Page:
barrenwort £8.99
Position: partial shadeSoil: humus-rich, moist, well-drained soilRate of growth: slow-growingFlowering period: March to MayFlower colour: orange-yellowOther features: the leaves are valuable for winter flower displaysHardiness: fully hardyWiry, branching, near-black stems carry nodding, spurred, orange-yellow flowers from early spring, above the neat clumps of semi-evergreen, heart-shaped foliage. Ideal for underplanting in a woodland setting, or for filling gaps at the front of a partially shaded border. Tough and easy to grow.Garden care: In early spring remove dead and damaged leaves before the flowers appear and apply a thick mulch of compost or well-rotted compost around the crown of the plant. Lift and divide large clumps in autumn.
windflower £6.99
Position: full sun or partial shadeSoil: moist, fertile, humus-rich soilRate of growth: fast-growing Flowering period: April to MayHardiness: fully hardySprays of semi-double, cupped white flowers with purple centres appear from April to May set among pretty, ferny leaves. The flowers are large — 4cm across – compared to the size of the plant, and each has a lilac-blue underside. Its low growing, and perfect for the edge of a woodland or in a rockery. Like most anemones, it can tolerate a wide range of soils but prefers moist, fertile soil.Garden care: Apply a generous 5-7cm (2-3in) mulch of well-rotted garden compost or manure around the base of the plant in spring. Avoid moving the plant since it resents disturbance. Where necessary lift and divide congested clumps in early spring.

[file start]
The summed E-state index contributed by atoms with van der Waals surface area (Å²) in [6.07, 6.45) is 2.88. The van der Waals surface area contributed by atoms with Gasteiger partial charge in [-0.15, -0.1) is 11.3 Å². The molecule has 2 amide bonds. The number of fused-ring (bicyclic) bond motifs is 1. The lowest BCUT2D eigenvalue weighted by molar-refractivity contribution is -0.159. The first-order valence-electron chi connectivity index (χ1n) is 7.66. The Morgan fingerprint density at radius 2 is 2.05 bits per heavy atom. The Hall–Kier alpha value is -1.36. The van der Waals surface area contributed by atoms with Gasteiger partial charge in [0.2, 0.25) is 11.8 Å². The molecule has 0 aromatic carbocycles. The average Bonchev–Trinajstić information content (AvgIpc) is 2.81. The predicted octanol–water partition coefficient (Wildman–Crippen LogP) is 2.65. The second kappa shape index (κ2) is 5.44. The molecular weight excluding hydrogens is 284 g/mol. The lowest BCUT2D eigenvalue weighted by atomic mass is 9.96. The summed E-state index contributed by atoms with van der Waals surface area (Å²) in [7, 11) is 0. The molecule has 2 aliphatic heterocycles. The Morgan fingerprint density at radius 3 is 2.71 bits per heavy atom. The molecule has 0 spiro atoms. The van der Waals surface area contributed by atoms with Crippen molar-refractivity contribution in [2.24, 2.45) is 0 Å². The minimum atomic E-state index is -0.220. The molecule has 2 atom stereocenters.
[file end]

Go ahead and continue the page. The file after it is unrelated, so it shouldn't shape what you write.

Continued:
easy-wrap-rabbit-tree-guard £1.99
Made from UV stabilised polypropylene, Easy-Wrap Treeguards are great value for the gardener. They have a tremendous strength- to-weight ratio enabling them to be pushed into the soil during installation.They protect saplings and young trees from harsh weather, pets, rabbits, deer, strimmers, mowers and herbicides. An easy to install wrap-around design that takes seconds to fit, with no need to tie on to a stake.
Dahlia £1.49